The issue of supplier transparency came after we came up with the post, “Should You Share Your Selection Criteria & Weightings With Suppliers?”
One common bit of feedback came from government buyers. These are people who are very constrained by the laws that apply to their work. A few asked, incredulously, “Why wouldn’t you disclose your selection criteria and weightings?”
I think it is important to acknowledge that there is a big difference in public sector procurement vs. private sector procurement. This is a difference that I don’t think that all public sector buyers understand.
Simplified, public sector procurement is all about being fair to the taxpayers (of whom suppliers are a subset). In contrast, private sector procurement is all about doing what is in the best interests of the shareholders. On the other hand, it may not be the best idea for a private sector’s procurement department to disclose all information to suppliers.
Arguments against Supplier Transparency
- You paint yourself into a corner where you cannot change, even if you learn something through the solicitation process, which even the most experienced procurement professionals often do.
- Complete disclosure may compromise the confidentiality of competing suppliers’ information.
- It gives the losing suppliers ammunition to argue your decision in a debriefing when let’s face it, it’s not a private sector purchasing agent’s #1 priority to make losing suppliers happy.
- Suppliers can lie in their bids when they know how important an area where they are weak is to you.
- Suppliers may realize that they don’t have to be as competitive when they know that certain criteria (e.g., price) have a relatively low weighting.
- It separates the truly knowledgeable suppliers from the less-knowledgeable ones – the truly knowledgeable ones will score high because they know what is important and don’t have to have criteria spelled out for them to deliver an attractive proposal.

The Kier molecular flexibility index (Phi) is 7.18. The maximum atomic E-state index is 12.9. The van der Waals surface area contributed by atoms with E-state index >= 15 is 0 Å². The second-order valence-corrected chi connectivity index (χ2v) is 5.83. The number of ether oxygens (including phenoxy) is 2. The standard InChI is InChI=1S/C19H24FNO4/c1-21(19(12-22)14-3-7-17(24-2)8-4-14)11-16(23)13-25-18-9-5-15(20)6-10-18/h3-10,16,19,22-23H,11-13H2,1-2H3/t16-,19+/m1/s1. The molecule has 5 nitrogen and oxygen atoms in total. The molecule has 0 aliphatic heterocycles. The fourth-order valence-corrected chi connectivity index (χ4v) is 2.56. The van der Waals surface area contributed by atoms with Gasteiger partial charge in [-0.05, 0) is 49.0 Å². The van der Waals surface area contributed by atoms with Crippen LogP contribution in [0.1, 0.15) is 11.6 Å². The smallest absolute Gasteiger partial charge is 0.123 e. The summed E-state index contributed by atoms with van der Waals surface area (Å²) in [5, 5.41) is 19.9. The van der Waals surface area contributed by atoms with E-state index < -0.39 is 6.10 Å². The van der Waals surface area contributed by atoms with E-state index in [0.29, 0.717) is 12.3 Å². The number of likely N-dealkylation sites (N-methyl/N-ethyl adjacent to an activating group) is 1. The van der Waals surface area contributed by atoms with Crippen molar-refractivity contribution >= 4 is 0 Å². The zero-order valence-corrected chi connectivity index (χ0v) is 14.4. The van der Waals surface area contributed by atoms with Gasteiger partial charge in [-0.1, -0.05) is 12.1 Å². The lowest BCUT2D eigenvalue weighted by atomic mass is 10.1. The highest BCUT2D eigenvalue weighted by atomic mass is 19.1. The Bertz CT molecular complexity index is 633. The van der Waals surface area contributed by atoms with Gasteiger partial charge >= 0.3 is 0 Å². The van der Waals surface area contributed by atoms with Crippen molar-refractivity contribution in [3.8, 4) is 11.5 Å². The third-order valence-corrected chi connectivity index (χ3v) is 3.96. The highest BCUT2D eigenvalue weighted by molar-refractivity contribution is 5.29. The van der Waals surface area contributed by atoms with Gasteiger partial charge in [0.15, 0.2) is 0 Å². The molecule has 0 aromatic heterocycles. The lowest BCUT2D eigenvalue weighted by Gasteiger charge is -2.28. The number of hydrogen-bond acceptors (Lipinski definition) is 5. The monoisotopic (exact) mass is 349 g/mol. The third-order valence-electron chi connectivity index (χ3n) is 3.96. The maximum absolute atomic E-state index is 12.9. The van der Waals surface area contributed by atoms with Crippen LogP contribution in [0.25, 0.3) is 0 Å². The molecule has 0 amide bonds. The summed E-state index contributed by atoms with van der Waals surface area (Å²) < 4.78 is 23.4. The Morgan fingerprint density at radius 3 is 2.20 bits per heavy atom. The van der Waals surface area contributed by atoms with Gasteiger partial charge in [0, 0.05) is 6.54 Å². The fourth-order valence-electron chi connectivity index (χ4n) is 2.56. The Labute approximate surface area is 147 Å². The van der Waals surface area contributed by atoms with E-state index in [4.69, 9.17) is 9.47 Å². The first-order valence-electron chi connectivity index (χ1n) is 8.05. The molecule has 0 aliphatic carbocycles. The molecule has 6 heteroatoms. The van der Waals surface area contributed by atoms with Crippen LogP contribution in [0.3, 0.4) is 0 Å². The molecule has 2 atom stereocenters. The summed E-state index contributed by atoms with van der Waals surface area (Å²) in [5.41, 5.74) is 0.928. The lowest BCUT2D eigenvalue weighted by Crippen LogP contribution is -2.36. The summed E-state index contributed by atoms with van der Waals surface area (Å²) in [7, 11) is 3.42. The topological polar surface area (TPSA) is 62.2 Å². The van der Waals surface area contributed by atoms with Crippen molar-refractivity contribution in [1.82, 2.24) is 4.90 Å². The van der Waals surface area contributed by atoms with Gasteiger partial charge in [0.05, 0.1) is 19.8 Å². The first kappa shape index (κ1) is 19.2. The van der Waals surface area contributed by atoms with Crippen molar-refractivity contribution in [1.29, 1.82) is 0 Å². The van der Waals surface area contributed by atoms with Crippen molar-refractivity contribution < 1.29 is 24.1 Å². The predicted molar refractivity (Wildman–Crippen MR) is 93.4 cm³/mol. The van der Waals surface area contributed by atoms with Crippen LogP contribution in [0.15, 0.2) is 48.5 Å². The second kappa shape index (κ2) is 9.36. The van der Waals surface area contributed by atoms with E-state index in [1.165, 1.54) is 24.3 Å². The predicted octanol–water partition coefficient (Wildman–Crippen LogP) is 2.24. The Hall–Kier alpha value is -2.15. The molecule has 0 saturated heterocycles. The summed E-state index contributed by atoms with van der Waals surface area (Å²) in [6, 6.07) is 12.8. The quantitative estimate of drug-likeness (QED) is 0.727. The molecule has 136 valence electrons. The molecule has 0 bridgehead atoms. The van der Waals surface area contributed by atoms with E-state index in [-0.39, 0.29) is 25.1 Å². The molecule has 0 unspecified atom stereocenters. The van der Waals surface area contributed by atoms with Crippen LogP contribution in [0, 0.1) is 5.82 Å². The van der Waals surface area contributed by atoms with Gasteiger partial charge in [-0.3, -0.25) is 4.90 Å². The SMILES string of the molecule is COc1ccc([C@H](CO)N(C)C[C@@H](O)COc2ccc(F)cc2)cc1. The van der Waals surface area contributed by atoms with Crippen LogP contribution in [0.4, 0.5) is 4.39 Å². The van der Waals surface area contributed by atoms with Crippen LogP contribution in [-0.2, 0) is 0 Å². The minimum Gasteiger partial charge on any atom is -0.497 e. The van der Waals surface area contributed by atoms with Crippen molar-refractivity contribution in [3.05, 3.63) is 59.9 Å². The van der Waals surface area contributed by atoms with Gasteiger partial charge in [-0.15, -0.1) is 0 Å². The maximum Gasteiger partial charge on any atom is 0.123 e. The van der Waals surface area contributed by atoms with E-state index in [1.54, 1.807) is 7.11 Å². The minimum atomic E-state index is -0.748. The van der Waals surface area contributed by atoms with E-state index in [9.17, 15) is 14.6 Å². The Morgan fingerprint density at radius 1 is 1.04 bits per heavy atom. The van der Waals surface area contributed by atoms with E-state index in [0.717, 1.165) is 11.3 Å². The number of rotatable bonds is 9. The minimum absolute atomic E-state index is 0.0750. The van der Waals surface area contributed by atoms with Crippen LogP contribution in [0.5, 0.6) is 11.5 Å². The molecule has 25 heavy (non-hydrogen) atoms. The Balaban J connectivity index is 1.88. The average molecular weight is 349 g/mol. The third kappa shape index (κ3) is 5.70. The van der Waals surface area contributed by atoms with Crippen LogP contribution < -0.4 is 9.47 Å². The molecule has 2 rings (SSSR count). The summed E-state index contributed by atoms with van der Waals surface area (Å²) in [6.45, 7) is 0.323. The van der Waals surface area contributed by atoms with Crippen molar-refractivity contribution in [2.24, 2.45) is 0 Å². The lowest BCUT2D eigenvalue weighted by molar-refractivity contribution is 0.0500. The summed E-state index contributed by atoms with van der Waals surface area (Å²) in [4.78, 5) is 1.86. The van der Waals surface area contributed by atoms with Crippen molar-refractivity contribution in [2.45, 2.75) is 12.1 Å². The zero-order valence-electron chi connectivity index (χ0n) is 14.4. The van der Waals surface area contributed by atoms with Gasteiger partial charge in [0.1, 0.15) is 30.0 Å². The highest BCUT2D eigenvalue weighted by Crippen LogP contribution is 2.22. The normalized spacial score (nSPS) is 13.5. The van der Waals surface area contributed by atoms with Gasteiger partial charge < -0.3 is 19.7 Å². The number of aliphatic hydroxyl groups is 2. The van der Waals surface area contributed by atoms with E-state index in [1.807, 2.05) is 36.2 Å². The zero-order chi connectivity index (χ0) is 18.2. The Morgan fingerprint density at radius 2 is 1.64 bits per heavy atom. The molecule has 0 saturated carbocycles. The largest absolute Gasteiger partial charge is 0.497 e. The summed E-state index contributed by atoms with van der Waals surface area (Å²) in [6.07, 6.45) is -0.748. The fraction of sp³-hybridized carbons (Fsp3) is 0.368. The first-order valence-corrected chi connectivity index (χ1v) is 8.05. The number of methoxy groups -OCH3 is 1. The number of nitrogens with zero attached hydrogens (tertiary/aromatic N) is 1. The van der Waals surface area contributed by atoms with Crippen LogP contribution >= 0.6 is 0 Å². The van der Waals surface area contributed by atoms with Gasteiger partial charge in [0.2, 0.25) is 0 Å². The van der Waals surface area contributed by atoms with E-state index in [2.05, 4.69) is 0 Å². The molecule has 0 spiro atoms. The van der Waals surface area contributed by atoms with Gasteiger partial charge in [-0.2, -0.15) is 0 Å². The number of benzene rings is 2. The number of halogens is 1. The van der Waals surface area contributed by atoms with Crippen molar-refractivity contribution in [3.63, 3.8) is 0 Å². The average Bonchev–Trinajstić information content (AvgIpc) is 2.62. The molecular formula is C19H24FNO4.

Benefits of Supplier Transparency
So, what are the benefits of being totally transparent? Here are a few:
- If you are operating fairly and impartially, the supply community – and perhaps internal stakeholders – feels that there should be nothing to hide. Any withholding of information is perceived as trying to “cover up” something that wasn’t completely ethical.
- It helps suppliers focus on what your needs are instead of guessing.
- It fosters open communication with the supply base, which will need to continue throughout the relationship when collaboration and continuous improvement are expected to produce an additional financial benefit.
- To comply with laws that apply to certain purchases.
When you have the choice (i.e., when you are a private-sector buyer), I personally do not advocate total secrecy or total disclosure for every situation. It is a judgment call on the head of procurement to decide which approach to adopt, either on a case-by-case basis or as a standard operating procedure. Just as you would decide whether a reverse auction or a sealed bid is an appropriate form of bidding for a single purchase.
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